Old-school diva refuses to sing along to the stereotype
For someone who hasn't had to take many lessons in humility during her career, Serena Williams has been eating a lot of humble pie lately.
It was an interview in the current issue of Rolling Stone magazine that landed her in hot water. And as she made clear in that same article, she'd much prefer to be eating French fries or waffles or cinnamon rolls.
But she fessed up and faced the music anyway. She'd offended two people with her comments, one famous, the other unknown. The latter is a teenage girl from Steubenville, Ohio, who'd been raped while almost comatose from alcohol. The assailants, two high school football players, were jailed last March, on the day that the Rolling Stone journalist, Stephen Rodrick, happened to be interviewing Williams.
Watching the news on TV, she threw out some top-of-the-head thoughts. "I'm not blaming the girl, but if you're a 16-year-old and you're drunk like that, your parents should teach you: Don't take drinks from other people. Why was she that drunk where she doesn't remember? It could have been much worse. She's lucky."
When the article appeared she quickly issued an apology on her website. And last Sunday at a Wimbledon press conference she apologised again. She added: "I reached out to the family immediately once the article came out, and I had a really productive, sincere conversation with the mother and the daughter. We came to a wonderful understanding, and we're constantly in contact." The family has apparently accepted her apology.
By contrast, the second controversy is just tittle-tattle, although it generated far greater heat because it revolved around another tennis goddess. During the interview, Williams took a call from her sister Venus. Rodrick listened as they gossiped about an unnamed player. Serena, he said, did most of the talking.
"There are people who live, breathe and dress tennis," she said. "I mean, seriously, give it a rest. She begins every interview with 'I'm so happy. I'm so lucky' – it's so boring. And, hey, if she wants to be with the guy with a black heart, go for it."
Williams, it is generally assumed, was bitching about Maria Sharapova. The guy with the "black heart" is apparently Grigor Dimitrov, an emerging Bulgarian tennis star and Sharapova's current beau. Serena is rumoured to have had a relationship with Dimitrov. At an official party in London ten days ago, Williams apologised to Sharapova for the comments. But the Russian had a pop back at her in a press conference two days later anyway.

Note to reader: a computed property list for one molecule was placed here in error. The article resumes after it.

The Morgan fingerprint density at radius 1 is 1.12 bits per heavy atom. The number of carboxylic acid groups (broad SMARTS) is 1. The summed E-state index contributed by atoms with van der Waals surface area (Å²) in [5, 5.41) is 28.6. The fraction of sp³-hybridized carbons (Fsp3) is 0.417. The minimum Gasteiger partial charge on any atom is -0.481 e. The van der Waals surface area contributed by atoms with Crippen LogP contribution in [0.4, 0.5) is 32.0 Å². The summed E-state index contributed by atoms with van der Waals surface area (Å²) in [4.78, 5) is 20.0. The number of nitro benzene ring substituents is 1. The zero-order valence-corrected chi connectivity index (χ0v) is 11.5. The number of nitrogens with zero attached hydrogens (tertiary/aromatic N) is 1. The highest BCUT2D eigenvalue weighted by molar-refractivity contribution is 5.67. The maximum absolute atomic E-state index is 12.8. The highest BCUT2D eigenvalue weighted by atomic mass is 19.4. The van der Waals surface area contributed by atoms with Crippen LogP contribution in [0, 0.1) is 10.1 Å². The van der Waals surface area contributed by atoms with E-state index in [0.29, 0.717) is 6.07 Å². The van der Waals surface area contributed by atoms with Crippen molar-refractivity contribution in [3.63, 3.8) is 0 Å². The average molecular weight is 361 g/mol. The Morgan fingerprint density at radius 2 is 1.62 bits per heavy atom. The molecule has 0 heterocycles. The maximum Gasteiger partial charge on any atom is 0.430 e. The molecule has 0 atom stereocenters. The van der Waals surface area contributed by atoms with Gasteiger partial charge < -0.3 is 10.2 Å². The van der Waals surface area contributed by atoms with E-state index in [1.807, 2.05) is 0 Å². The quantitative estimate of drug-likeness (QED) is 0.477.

Williams is believed to be currently dating her coach, French man Patrick Mouratoglou. "If she wants to talk about something personal," said Sharapova, "maybe she should talk about her relationship, and her boyfriend that was married, and is getting a divorce and has kids." Mouratoglou, 41, has three children.
So Williams was forced once more to issue another round of explanations at her press conference last Sunday. Later that day, the BBC showed a recent American documentary on the Williams sisters. It included footage from a childhood that was dominated by their father and by tennis.
In one affecting scene they are practising on a municipal court in Compton, the crime-ridden Los Angeles neighbourhood where they grew up. Venus looks about eight or nine, Serena about five or six. Richard addresses them gruffly. He says to Venus: "How d'you feel you're hitting the ball right now?" She replies, in a shy submissive voice: "Good, Daddy." "How about your feet? Are your feet moving alright?" "No, Daddy." He turns to the little girl. "How about you?" Serena replies: "Yes, sir." "Very good."
They are grown-up women now, looking every inch the rich and fabulous superstars. The most impressive thing about them is how well-adjusted they seem, despite the apparent child labour on the tennis courts to which they were subjected for years.
It seems that every modern tennis pro has been subjected to variations of this one-dimensional existence throughout childhood. Which is why so many of them come across as automatons, with any flicker of independence blanched from their personalities. The Williams girls by comparison seem like three-dimensional human beings in their warmth and spiky intelligence and
humour. Venus, by common consensus, is more docile and sweet-natured. Serena comes across as impulsive, funny and strong-willed. In the documentary, as in the magazine article, she was unguarded and spontaneous. She got caught for it and duly tried to make amends.
When she reached adulthood herself, she explored the world beyond sport. She was inquisitive, and self-aware enough to know that tennis shouldn't be the end of her horizon. She didn't then, and doesn't now, want to "live, breathe and dress tennis". She didn't want to be so boring. This was frowned upon by the obsessives within the tennis bubble. The irony is that, at 31, she is still going strong: not burned out or content just to count her money. In fact, she is in the form of her life.
Serena Williams has survived this dysfunctional environment, as a player and as a human being. She has survived the regimented childhood and the racism and social deprivation that surrounded her. She has won 16 Grand Slam titles. The girl has got game, as they say in America. But the girl has got soul too, loads of it. She is a full-scale full-on diva – the Aretha Franklin of the courts.